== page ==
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Stomach Cancer

Our Approach

When you are treated for stomach cancer at MD Anderson's Gastrointestinal Center, you are the focus of some of the world's leading experts. They discuss your case at every juncture, planning together to ensure you receive personalized care that ensures the most-advanced treatments with the least impact on your body.

Your personal team of stomach cancer experts may include oncologists, surgeons and radiation oncologists, as well as specially trained nutritionists, nurses and others. They provide complete yet specialized treatment that is designed to provide optimum results and recovery. Stomach cancer can have a marked impact on your life, and our experts guide you every step of the way to help you cope and adjust.

World-class Surgeons

Surgery for stomach cancer often is challenging, and your highest chances for a successful outcome are with a surgeon who has a high degree of experience and skill in these highly specialized procedures. Because MD Anderson is one of the nation's most active cancer centers, our surgeons use the latest techniques to perform a large number of delicate stomach cancer surgeries each year, with outcomes higher than many other cancer centers.

With groundbreaking research, MD Anderson's physicians have pioneered many improvements in the treatment of stomach cancer. We have led some of the largest international studies on chemotherapy for stomach cancer, and we continue to explore new, more-advanced treatments.

And at MD Anderson you're surrounded by the strength of one of the nation's largest and most experienced comprehensive cancer centers, which has all the support and wellness services needed to treat the whole person – not just the disease.

If you have been diagnosed with stomach cancer, we're here to help. Call 1-877-632-6789 to make an appointment or request an appointment online.

Why Choose MD Anderson?

  • Most-advanced stomach cancer treatment options, including minimally invasive surgery, targeted therapies, gene therapy and laser therapy
  • Highly skilled and experienced surgeons
  • Advanced procedures that preserve as much stomach as possible
  • Latest diagnostic equipment and techniques, including endoscopic ultrasound
  • Clinical trials of new treatments for stomach cancer

Stomach Cancer Knowledge Center

Treatment at MD Anderson

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"By nature, I’m a positive person. I always expected to get well and return to my normal schedule."

Stomach Cancer Survivor Sara Strom

Stomach Cancer Facts

According to the American Cancer Society, more than 21,000 new cases of stomach cancer were diagnosed in this country in 2009. Most cases are in people over age 65.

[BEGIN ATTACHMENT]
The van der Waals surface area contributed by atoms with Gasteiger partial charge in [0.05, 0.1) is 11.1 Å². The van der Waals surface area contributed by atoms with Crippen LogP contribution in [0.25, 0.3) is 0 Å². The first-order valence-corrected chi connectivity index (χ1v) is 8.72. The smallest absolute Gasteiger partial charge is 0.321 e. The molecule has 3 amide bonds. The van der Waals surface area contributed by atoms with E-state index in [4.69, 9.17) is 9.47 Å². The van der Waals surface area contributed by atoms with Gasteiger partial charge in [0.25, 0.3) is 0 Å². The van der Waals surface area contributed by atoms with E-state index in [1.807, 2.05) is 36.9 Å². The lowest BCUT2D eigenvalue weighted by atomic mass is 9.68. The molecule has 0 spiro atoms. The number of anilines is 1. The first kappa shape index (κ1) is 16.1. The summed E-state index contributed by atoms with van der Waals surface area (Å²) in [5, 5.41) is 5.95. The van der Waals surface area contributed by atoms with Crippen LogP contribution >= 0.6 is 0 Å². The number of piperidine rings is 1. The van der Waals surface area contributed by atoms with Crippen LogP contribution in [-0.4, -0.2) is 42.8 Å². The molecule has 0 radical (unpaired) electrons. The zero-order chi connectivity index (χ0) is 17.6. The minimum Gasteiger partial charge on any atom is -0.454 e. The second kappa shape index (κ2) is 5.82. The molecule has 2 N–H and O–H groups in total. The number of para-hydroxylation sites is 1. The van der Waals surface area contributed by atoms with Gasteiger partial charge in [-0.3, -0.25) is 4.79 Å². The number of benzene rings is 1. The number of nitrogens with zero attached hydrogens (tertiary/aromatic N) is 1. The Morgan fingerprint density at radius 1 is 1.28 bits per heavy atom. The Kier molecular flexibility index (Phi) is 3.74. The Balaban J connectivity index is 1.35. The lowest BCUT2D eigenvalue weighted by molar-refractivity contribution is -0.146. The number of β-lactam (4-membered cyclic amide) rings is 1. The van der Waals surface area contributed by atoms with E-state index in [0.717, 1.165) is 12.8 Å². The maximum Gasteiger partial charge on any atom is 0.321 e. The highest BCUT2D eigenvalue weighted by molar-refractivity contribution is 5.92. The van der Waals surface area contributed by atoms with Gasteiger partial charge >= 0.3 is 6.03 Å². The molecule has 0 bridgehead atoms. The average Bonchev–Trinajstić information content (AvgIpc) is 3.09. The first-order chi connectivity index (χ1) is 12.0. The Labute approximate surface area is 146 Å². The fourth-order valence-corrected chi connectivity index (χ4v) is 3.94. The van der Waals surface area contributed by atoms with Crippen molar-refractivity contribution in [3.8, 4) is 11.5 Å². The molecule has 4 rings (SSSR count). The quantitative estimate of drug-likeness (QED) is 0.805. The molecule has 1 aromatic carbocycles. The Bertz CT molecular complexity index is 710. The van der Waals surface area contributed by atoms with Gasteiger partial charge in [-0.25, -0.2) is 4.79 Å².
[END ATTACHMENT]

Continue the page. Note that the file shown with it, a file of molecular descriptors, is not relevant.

Stomach cancer, also called gastric cancer, has become much less common in the United States and Europe over the past 60 years. While the rates of stomach cancer in general are declining, cancers in the area of the stomach near where it joins the esophagus are increasing.

While stomach cancer is becoming less common in this country, it is the second leading cause of cancer death in much of the rest of the world, especially Japan, Eastern Europe, South America and parts of the Middle East. This may be due to differences in diet, the rate of infection with Helicobacter pylori and the environment.

Stomach Cancer Anatomy

Many times, people refer to the abdomen, the area between the hips and chest, as the stomach. But in medical terms, the word stomach refers only to the organ.
The stomach, a J-shaped organ, is in the upper abdomen. After you chew and swallow food, it moves through a hollow tube called the esophagus into the stomach. The stomach mixes the food with gastric juices and begins digestion of the food.

The lining of the stomach has three main layers:

  • Mucosal (inner)
  • Muscularis (middle)
  • Serosal (outer)

Generally, stomach cancer starts when cells in the mucosal layer change. Sometimes these changes develop into cancer, but most times they do not. Stomach cancer usually grows slowly and may not show symptoms for many years.

Stomach Cancer Types

Most stomach cancers are adenocarcinomas, which develop in the cells of the mucosa. However, stomach cancer can develop anywhere in the organ and spread to other parts of the body by growing beyond the stomach wall, entering the bloodstream or reaching the lymphatic system.

The other types of cancer found in the stomach are considered rare. They include:

  • Lymphoma, which affects a body’s immune system
  • Gastrointestinal stromal tumors, often called GIST or gastric sarcomas
  • Carcinoid tumors, which affect the hormone-producing cells of the stomach

If you have been diagnosed with stomach cancer, we’re here to help. Call 1-877-632-6789 to make an appointment or request an appointment online.


© 2014 The University of Texas MD Anderson Cancer Center